As a teenager, I started to get more serious about writing and wanted to delve deeper into the craft. One of the first things I did was pay closer to attention to the works that spoke to me and researched the writers that created them. Aaron Sorkin was one of those writers. I was mesmerized by his impeccable construction of dialogue (the man has an obvious passion and ear for language), magnetic characters, and enthralling storytelling. His work is recognizable the way music from a great musician is recognizable. I’ve always wished I could learn from him, even just get a peek into his process.
MasterClass came through and granted me (and every other writer that loves him) that wish with Aaron Sorkin’s MasterClass on Screenwriting.
If you aren’t familiar with Aaron Sorkin’s work, he’s the writer behind classics such as A Few Good Men, the West Wing, and the Social Network (to name a few).
My Review of Aaron Sorkin’s MasterClass on Screenwriting
I didn’t know what to expect when I opened the first lesson but like Shonda Rhimes (whose class on writing for television I took right before it), I was not disappointed. He offered a lot of useful insight into his process. He sprinkled it with wisdom that soothed a lot of my anxieties around the craft. (When someone as experienced as Aaron Sorkin experiences all of the same insecurities and struggles that the rest of plebian writers face, it’s incredibly comforting. It’s also a permission slip to keep going because despite of those challenges you are, in fact, a writer and can still manage to produce great work in spite of them.) He was refreshingly genuine and relatable. Even though he’s one of the most brilliant storytellers in history, he was endearingly self-deprecating throughout the class. His honesty about his anxieties and self-doubt around his own work made his lessons that much more relatable.
Overall, I loved this class. He went over a lot of the basics but I still managed to pick up some gems in those lessons, too. I’ve found that every writer has a fresh perspective to offer on basic topics. More often than not, you’ll be able to find something in their unique outlook that strikes a chord with you.
I took note of the things that had the greatest impact on me and put them together in this post to share with you. I highly recommend taking the full course, even if you aren’t a screenwriter. There are great lessons in there for all types of storytelling.
Storytelling Tips from Aaron Sorkin
1. The first one is about how sometimes, no matter how great your idea for a story is and how much effort and work you put into bringing it to life, it may fall short of your vision for it. He also admits something about his work that I think every writer relates to but inevitably beats themselves up over.
“You can see that really good pitch, you can swing hard at it and miss. There are plenty of times that I’ve seen a pitch and if not totally missed, then kind of fouled it back in the stands. As a matter of fact, I have never written anything, not a movie, a play, or a single episode of television, that I don’t badly wish that I could have back and write again.”
Basically: if you’re waiting for perfection, you’ll be waiting forever.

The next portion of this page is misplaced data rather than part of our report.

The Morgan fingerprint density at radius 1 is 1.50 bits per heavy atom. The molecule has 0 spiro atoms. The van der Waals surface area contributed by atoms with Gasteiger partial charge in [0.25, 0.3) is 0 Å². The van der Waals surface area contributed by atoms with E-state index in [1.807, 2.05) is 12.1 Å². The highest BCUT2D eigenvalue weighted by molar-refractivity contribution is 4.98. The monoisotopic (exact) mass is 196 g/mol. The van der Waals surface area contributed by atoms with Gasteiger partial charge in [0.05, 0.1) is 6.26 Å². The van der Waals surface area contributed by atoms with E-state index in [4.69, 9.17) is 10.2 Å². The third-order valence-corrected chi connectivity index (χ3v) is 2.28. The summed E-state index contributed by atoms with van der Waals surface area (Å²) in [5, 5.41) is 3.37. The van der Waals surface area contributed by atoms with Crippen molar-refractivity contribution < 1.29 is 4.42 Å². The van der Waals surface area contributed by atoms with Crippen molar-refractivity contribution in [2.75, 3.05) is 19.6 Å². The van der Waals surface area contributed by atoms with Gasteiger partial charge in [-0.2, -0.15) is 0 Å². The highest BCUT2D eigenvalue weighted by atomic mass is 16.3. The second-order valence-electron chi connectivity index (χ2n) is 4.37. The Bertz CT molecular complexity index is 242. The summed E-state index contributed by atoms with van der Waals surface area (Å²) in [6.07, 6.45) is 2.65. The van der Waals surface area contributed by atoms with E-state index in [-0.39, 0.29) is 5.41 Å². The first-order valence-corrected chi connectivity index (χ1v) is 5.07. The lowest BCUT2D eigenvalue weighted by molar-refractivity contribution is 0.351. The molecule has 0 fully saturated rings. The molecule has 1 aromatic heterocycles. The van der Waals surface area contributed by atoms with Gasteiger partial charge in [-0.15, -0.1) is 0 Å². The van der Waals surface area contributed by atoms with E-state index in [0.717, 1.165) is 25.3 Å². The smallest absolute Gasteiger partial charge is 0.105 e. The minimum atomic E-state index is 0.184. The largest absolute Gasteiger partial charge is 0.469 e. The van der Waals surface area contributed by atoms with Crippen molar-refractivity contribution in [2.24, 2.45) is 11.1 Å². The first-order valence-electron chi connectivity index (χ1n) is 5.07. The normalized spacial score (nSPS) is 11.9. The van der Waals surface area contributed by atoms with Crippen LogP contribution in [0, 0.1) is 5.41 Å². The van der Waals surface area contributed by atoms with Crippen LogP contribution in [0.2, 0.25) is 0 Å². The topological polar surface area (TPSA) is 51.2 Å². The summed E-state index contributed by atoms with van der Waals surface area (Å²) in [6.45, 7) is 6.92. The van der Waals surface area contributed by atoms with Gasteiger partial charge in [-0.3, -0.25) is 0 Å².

2. One of Aaron’s rules for storytelling is that you need a clear intention and obstacle the audience can engage with. Without those two things, your story will fall flat, no matter how many other great bells and whistles you throw into it.
“Once you have the intention and obstacle, it’s like a taut clothesline that you can hang everything else on.”
3. Some writers feel the need to write long, in-depth biographies on each of their characters and explore a wide array of facts about them, like what they like to eat for lunch and who their first kiss was, in order to write a realistic, complex character. Here are his thoughts on that method of character building:
“I don’t think that any of that is going to come in handy. I don’t think that there is a use for any of that. I think you’re doing it because you feel like you’re supposed to do it. I think you’re doing it because you feel like the more human character traits you write down on this legal pad, the more human the character is going to be. What’s going to happen is, you’re going to have a scene where a guy or a girl needs to convince their parents to loan them money for something, and you’ve got this yellow legal pad next to you and you’re trying to figure out how to work in creamy peanut butter into the scene because these are the things that are going to make your character more human. Forget that, ok? Forget that stuff.”
4. On the subject of characters, he also offered this opinion on trying to make them seem like ‘real people’:
“Believe it or not, the properties of characters and the properties of people have very little to do with each other. I know it seems like the goal should be to have a character be as human as possible. And that’s not the goal, or at least not my goal. That’s something for critics to talk about. That’s something for audiences to talk about.”
5. What he believes is the most important thing to avoid as a writer:
“The worst crime you can commit is telling the audience something they already know.”
6. On the importance of respecting the rules established for the craft:
“There is a tendency to think that art is finally the place where there are no rules, where you have complete freedom. And I’m going to sit down at the keyboard and it’s just going to flow out of me onto the paper and it’s going to be pure art. No, what you are describing is finger painting. Rules are what makes art beautiful.”
7. And finally, he offers this reminder of how every project will become its own life form:
“You’re hardly ever going to end up with the thing you thought you were going to write at the beginning. It’s all going to be a little bit, or maybe a lot, different.”